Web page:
• We will need to construct new and more complex cultural tools — things like augmented reality, massively parallel social tools, and ubiquitous mobile connected devices — and new societal norms and structures to assist us in using them effectively.
  • Many commentators — including Armano and Peterson — allude to the now generally accepted notion that we will have to leverage social systems (relying on social tools) to accomplish some part of the heavy lifting in whatever new schemes we develop for understanding this new world. But it has only been 10 years since we’ve been talking about social tools, and less than five that we had anything like real-time streaming applications or tools involving millions of users. It’s early days.

I think that the rise of the social web, just like writing, the printing press, and the invention of money, is not really about the the end of what came before, but instead is the starting point for what comes next: richer and more complex societies. These technologies are a bridge we use to cross over into something new, not a wrecking ball tearing down the old.

In the final analysis, I am saying there is no ‘answer’ to those that say we are overloaded, that we are being driven mad by or enslaved to the tools we are experimenting with, or that there is some attention calculus that trumps all other value systems.

I suggest we just haven’t experimented enough with ways to render information in more usable ways, and once we start to do so, it will like take 10 years (the 10,000 hour rule again) before anyone demonstrates real mastery of the techniques involved.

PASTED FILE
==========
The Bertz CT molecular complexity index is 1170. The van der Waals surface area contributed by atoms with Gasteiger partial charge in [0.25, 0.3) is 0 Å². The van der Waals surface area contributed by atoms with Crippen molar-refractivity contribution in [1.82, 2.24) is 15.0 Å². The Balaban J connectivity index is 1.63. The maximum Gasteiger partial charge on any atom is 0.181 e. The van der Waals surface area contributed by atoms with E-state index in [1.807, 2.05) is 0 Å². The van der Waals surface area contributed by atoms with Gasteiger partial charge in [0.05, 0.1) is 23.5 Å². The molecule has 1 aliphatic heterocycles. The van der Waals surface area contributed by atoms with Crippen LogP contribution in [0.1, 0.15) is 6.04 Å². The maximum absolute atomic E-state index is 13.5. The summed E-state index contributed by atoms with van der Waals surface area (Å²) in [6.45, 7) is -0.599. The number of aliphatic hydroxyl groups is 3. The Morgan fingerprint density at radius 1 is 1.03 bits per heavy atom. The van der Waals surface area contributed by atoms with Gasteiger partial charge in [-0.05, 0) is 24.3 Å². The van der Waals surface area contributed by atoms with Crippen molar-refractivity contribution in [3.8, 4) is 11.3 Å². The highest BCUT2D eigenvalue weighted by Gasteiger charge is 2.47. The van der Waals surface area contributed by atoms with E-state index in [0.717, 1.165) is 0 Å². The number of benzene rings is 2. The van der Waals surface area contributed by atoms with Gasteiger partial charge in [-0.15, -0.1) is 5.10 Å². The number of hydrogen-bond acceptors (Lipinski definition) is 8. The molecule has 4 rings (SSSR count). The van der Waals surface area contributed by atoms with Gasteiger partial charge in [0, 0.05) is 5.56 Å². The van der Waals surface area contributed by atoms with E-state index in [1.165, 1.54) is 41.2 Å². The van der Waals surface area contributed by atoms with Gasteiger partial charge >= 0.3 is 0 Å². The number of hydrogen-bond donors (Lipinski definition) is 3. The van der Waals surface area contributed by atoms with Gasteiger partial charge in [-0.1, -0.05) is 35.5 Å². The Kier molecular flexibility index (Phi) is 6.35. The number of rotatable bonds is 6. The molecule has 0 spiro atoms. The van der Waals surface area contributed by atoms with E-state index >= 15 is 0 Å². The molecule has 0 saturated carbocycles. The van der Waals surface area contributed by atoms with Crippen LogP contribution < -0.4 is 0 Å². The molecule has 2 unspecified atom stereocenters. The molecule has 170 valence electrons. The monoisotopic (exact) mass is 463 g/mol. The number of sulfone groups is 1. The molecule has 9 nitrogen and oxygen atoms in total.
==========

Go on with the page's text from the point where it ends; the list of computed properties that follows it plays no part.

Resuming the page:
Instead, I suggest we continue experimenting, cooking up new ways to represent and experience the flow of information, our friends’ thoughts, recommendations, and whims, and the mess that is boiling in the huge cauldron we call the web.

There is no “answer” since they are asking a false question, one that hides preconceived premises and biases. Starting out with the assumption that we have moved past our abilities to cope with the stream of information, and therefore something has to give, is a bias.

In part, this arises from the desire of economists like Simon to find what is scarce, and ascribe a value to it. Or to media and PR types, who want to control discourse, and fill it with their ‘messages’ and influence social opinion or buying behavior.

But from a cognitive and anthropological viewpoint, these concerns are something like Socrate’s argument that learning to read and write would debase the cognition of those that had become literate. In his era the ability to remember thousands of verses of poetry was the baseline for being enculturated, and he believed that something fundamental would be lost if we were to rely on books instead of our memories. He believed that writing was the fall from a better time, a lesser way to think and understand the world.

I think that the rise of the social web, just like writing, the printing press, and the invention of money, is not really about the the end of what came before, but instead is the starting point for what comes next: richer and more complex societies. These technologies are a bridge we use to cross over into something new, not a wrecking ball tearing down the old.

There is no golden past that we have fallen from, and it is unlikely that we are going to hit finite human limits that will stop us from a larger and deeper understanding of the world in the decades ahead, because we are constantly extending culture to help reformulate how we perceive the world and our place in it." (http://www.stoweboyd.com/post/764818419/the-false-question-of-attention-economics)


More Information

  1. Attention
  2. Attention Economy